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I Survived 9/11—These Are the 15 Questions Young People Ask Me the Most

Reader's Digest Logo By Helaina Hovitz of Reader's Digest | Slide 1 of 16: I was 12 years old, sitting in school three blocks away from the World Trade Center on September 11, 2001, when the planes hit the twin towers. Our teachers had us all gather in the cafeteria. I remember parents rushing in to pull out their children amid the chaos. I began panicking, wondering how I would get home to my apartment building on the other side of the Towers where my elderly grandparents also lived. Then, my neighbor and her 13-year-old son appeared in the doorway, arriving late for the day after an appointment, to walk me home. We left just minutes before the first tower collapsed. What we ran from, saw, heard, smelled, and experienced as we pushed through crowds and ran for our lives from the collapsing towers—the first, then the second—as we tried to get home with police stopping us at every way in and bloody, ash-covered bodies running past us—has become common knowledge in the past decade. But it's very different to live through it in real time as a child, with no idea if we would be killed in an instant, what was going to happen next, and if the world was going to end before I could see my family again and say goodbye. I survived, but that morning was just the beginning of my trauma.In 2013, I wrote a book, After 9/11 about my experiences and that of over a dozen of my former classmates, I began to receive emails from children across the country asking me questions and telling me their feelings about the day. I started video chatting with them in their classrooms as well. These are the questions I'm asked most frequently—along with my heartfelt answers.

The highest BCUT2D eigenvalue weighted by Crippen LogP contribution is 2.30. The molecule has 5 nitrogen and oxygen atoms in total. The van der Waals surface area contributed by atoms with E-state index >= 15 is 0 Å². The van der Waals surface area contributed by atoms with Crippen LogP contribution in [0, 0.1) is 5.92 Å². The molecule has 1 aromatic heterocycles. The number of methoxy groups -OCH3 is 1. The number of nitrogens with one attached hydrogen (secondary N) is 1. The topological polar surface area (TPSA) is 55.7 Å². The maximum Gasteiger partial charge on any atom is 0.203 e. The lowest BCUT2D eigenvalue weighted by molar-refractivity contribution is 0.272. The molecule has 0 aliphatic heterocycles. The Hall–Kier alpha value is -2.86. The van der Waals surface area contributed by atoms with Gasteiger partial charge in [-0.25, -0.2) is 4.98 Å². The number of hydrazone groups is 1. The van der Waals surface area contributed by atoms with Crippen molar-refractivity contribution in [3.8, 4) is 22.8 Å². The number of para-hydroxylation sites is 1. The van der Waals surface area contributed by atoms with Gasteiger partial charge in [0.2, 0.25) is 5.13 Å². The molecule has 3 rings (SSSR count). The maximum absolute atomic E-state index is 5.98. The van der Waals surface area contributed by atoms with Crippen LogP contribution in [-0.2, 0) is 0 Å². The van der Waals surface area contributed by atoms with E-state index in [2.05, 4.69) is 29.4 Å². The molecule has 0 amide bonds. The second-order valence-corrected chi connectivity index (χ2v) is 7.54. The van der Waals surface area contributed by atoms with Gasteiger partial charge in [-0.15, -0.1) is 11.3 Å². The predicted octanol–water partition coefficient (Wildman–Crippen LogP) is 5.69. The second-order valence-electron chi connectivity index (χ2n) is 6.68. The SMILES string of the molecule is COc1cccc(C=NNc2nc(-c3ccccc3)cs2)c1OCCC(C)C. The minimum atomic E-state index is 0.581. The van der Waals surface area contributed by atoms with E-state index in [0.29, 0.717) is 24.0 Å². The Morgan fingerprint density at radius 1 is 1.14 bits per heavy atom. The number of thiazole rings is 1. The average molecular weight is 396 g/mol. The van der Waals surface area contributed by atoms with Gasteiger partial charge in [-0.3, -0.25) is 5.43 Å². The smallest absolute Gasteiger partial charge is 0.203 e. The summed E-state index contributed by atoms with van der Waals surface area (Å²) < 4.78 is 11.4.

That morning

I was 12 years old, sitting in school three blocks away from the World Trade Center on September 11, 2001, when the planes hit the twin towers. Our teachers had us all gather in the cafeteria. I remember parents rushing in to pull out their children amid the chaos. I began panicking, wondering how I would get home to my apartment building on the other side of the Towers where my elderly grandparents also lived. Then, my neighbor and her 13-year-old son appeared in the doorway, arriving late for the day after an appointment, to walk me home. We left just minutes before the first tower collapsed. What we ran from, saw, heard, smelled, and experienced as we pushed through crowds and ran for our lives from the collapsing towers—the first, then the second—as we tried to get home with police stopping us at every way in and bloody, ash-covered bodies running past us—has become common knowledge in the past decade. But it's very different to live through it in real time as a child, with no idea if we would be killed in an instant, what was going to happen next, and if the world was going to end before I could see my family again and say goodbye. I survived, but that morning was just the beginning of my trauma.In 2016, I wrote a book, After 9/11 about my experiences and that of over a dozen of my former classmates, I began to receive emails from children across the country asking me questions and telling me their feelings about the day. I started video chatting with them in their classrooms as well. These are the questions I'm asked most frequently—along with my heartfelt answers.
© Courtesy Helaina Hovitz Regal

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